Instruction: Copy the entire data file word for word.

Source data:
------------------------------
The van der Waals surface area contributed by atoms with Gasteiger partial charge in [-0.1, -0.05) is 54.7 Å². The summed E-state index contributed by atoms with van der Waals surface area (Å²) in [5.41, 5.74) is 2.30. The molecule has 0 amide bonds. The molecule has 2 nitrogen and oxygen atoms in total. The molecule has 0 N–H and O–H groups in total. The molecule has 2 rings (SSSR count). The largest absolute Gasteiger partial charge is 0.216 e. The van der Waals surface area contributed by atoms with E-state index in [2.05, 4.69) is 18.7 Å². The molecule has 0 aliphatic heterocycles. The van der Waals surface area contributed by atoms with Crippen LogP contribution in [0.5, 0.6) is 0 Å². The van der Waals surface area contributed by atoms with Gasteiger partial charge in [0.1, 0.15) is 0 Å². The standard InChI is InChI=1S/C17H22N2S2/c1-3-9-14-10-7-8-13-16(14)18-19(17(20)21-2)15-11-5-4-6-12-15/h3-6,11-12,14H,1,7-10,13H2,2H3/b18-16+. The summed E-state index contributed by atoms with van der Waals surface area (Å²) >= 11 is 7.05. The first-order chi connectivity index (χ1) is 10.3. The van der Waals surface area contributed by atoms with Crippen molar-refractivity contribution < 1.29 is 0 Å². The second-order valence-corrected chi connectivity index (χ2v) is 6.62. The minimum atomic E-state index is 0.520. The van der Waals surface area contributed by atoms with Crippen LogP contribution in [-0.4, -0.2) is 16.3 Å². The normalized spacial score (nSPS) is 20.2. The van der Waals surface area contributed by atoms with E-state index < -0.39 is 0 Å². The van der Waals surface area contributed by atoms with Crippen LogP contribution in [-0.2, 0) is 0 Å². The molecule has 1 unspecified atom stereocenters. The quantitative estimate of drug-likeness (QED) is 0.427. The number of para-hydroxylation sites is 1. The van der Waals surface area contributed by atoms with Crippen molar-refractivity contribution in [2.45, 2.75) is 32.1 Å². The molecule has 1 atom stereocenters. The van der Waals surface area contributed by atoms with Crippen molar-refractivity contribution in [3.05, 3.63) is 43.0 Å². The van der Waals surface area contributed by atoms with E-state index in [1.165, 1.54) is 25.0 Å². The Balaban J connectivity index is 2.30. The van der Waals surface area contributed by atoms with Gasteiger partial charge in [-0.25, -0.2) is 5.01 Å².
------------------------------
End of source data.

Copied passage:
The van der Waals surface area contributed by atoms with Gasteiger partial charge in [-0.1, -0.05) is 54.7 Å². The summed E-state index contributed by atoms with van der Waals surface area (Å²) in [5.41, 5.74) is 2.30. The molecule has 0 amide bonds. The molecule has 2 nitrogen and oxygen atoms in total. The molecule has 0 N–H and O–H groups in total. The molecule has 2 rings (SSSR count). The largest absolute Gasteiger partial charge is 0.216 e. The van der Waals surface area contributed by atoms with E-state index in [2.05, 4.69) is 18.7 Å². The molecule has 0 aliphatic heterocycles. The van der Waals surface area contributed by atoms with Crippen LogP contribution in [0.5, 0.6) is 0 Å². The van der Waals surface area contributed by atoms with Gasteiger partial charge in [0.1, 0.15) is 0 Å². The standard InChI is InChI=1S/C17H22N2S2/c1-3-9-14-10-7-8-13-16(14)18-19(17(20)21-2)15-11-5-4-6-12-15/h3-6,11-12,14H,1,7-10,13H2,2H3/b18-16+. The summed E-state index contributed by atoms with van der Waals surface area (Å²) >= 11 is 7.05. The first-order chi connectivity index (χ1) is 10.3. The van der Waals surface area contributed by atoms with Crippen molar-refractivity contribution < 1.29 is 0 Å². The second-order valence-corrected chi connectivity index (χ2v) is 6.62. The minimum atomic E-state index is 0.520. The van der Waals surface area contributed by atoms with Crippen LogP contribution in [-0.4, -0.2) is 16.3 Å². The normalized spacial score (nSPS) is 20.2. The van der Waals surface area contributed by atoms with E-state index < -0.39 is 0 Å². The van der Waals surface area contributed by atoms with Crippen LogP contribution in [-0.2, 0) is 0 Å². The molecule has 1 unspecified atom stereocenters. The quantitative estimate of drug-likeness (QED) is 0.427. The number of para-hydroxylation sites is 1. The van der Waals surface area contributed by atoms with Crippen molar-refractivity contribution in [2.45, 2.75) is 32.1 Å². The molecule has 1 atom stereocenters. The van der Waals surface area contributed by atoms with Crippen molar-refractivity contribution in [3.05, 3.63) is 43.0 Å². The van der Waals surface area contributed by atoms with E-state index in [1.165, 1.54) is 25.0 Å². The Balaban J connectivity index is 2.30. The van der Waals surface area contributed by atoms with Gasteiger partial charge in [-0.25, -0.2) is 5.01 Å².